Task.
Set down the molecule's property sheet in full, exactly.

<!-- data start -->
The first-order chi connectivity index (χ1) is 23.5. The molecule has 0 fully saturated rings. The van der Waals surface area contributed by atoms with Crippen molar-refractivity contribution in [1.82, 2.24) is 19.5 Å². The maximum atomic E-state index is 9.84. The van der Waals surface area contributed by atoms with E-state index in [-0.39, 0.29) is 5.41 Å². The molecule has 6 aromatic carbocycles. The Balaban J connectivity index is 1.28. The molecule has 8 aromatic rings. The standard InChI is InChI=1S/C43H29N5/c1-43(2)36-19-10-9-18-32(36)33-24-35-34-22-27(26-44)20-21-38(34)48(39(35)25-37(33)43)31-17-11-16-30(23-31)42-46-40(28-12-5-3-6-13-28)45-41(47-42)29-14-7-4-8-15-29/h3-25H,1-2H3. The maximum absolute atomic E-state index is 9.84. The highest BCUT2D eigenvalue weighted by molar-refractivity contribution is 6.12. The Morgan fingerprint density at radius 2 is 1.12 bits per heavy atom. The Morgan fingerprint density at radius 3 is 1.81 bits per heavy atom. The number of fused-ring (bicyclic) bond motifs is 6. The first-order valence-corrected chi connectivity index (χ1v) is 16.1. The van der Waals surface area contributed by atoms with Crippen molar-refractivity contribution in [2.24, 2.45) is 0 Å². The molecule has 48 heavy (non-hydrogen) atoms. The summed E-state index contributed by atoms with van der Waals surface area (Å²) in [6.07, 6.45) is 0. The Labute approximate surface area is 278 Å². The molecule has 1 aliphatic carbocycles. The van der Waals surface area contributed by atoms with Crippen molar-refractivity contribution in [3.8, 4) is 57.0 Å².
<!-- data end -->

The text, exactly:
The first-order chi connectivity index (χ1) is 23.5. The molecule has 0 fully saturated rings. The van der Waals surface area contributed by atoms with Crippen molar-refractivity contribution in [1.82, 2.24) is 19.5 Å². The maximum atomic E-state index is 9.84. The van der Waals surface area contributed by atoms with E-state index in [-0.39, 0.29) is 5.41 Å². The molecule has 6 aromatic carbocycles. The Balaban J connectivity index is 1.28. The molecule has 8 aromatic rings. The standard InChI is InChI=1S/C43H29N5/c1-43(2)36-19-10-9-18-32(36)33-24-35-34-22-27(26-44)20-21-38(34)48(39(35)25-37(33)43)31-17-11-16-30(23-31)42-46-40(28-12-5-3-6-13-28)45-41(47-42)29-14-7-4-8-15-29/h3-25H,1-2H3. The maximum absolute atomic E-state index is 9.84. The highest BCUT2D eigenvalue weighted by molar-refractivity contribution is 6.12. The Morgan fingerprint density at radius 2 is 1.12 bits per heavy atom. The Morgan fingerprint density at radius 3 is 1.81 bits per heavy atom. The number of fused-ring (bicyclic) bond motifs is 6. The first-order valence-corrected chi connectivity index (χ1v) is 16.1. The van der Waals surface area contributed by atoms with Crippen molar-refractivity contribution in [2.24, 2.45) is 0 Å². The molecule has 48 heavy (non-hydrogen) atoms. The summed E-state index contributed by atoms with van der Waals surface area (Å²) in [6.07, 6.45) is 0. The Labute approximate surface area is 278 Å². The molecule has 1 aliphatic carbocycles. The van der Waals surface area contributed by atoms with Crippen molar-refractivity contribution in [3.8, 4) is 57.0 Å².